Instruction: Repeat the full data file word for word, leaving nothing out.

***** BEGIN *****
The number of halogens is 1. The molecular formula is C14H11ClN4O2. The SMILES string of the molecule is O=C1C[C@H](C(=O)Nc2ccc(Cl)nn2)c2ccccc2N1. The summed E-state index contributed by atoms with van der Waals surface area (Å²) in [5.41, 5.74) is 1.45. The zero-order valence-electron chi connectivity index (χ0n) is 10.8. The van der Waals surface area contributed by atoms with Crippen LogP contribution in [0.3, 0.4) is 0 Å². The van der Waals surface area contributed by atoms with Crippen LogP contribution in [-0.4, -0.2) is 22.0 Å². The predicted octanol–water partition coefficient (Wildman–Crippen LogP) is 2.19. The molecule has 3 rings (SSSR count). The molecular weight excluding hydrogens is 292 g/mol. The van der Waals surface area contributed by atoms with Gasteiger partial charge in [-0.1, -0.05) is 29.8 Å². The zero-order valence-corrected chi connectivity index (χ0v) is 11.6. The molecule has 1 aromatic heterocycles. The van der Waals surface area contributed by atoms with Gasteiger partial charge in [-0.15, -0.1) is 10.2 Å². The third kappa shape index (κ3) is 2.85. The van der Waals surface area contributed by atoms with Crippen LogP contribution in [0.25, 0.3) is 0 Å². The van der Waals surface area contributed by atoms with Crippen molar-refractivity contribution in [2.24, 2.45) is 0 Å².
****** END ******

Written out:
The number of halogens is 1. The molecular formula is C14H11ClN4O2. The SMILES string of the molecule is O=C1C[C@H](C(=O)Nc2ccc(Cl)nn2)c2ccccc2N1. The summed E-state index contributed by atoms with van der Waals surface area (Å²) in [5.41, 5.74) is 1.45. The zero-order valence-electron chi connectivity index (χ0n) is 10.8. The van der Waals surface area contributed by atoms with Crippen LogP contribution in [0.3, 0.4) is 0 Å². The van der Waals surface area contributed by atoms with Crippen LogP contribution in [-0.4, -0.2) is 22.0 Å². The predicted octanol–water partition coefficient (Wildman–Crippen LogP) is 2.19. The molecule has 3 rings (SSSR count). The molecular weight excluding hydrogens is 292 g/mol. The van der Waals surface area contributed by atoms with Gasteiger partial charge in [-0.1, -0.05) is 29.8 Å². The zero-order valence-corrected chi connectivity index (χ0v) is 11.6. The molecule has 1 aromatic heterocycles. The van der Waals surface area contributed by atoms with Gasteiger partial charge in [-0.15, -0.1) is 10.2 Å². The third kappa shape index (κ3) is 2.85. The van der Waals surface area contributed by atoms with Crippen LogP contribution in [0.25, 0.3) is 0 Å². The van der Waals surface area contributed by atoms with Crippen molar-refractivity contribution in [2.24, 2.45) is 0 Å².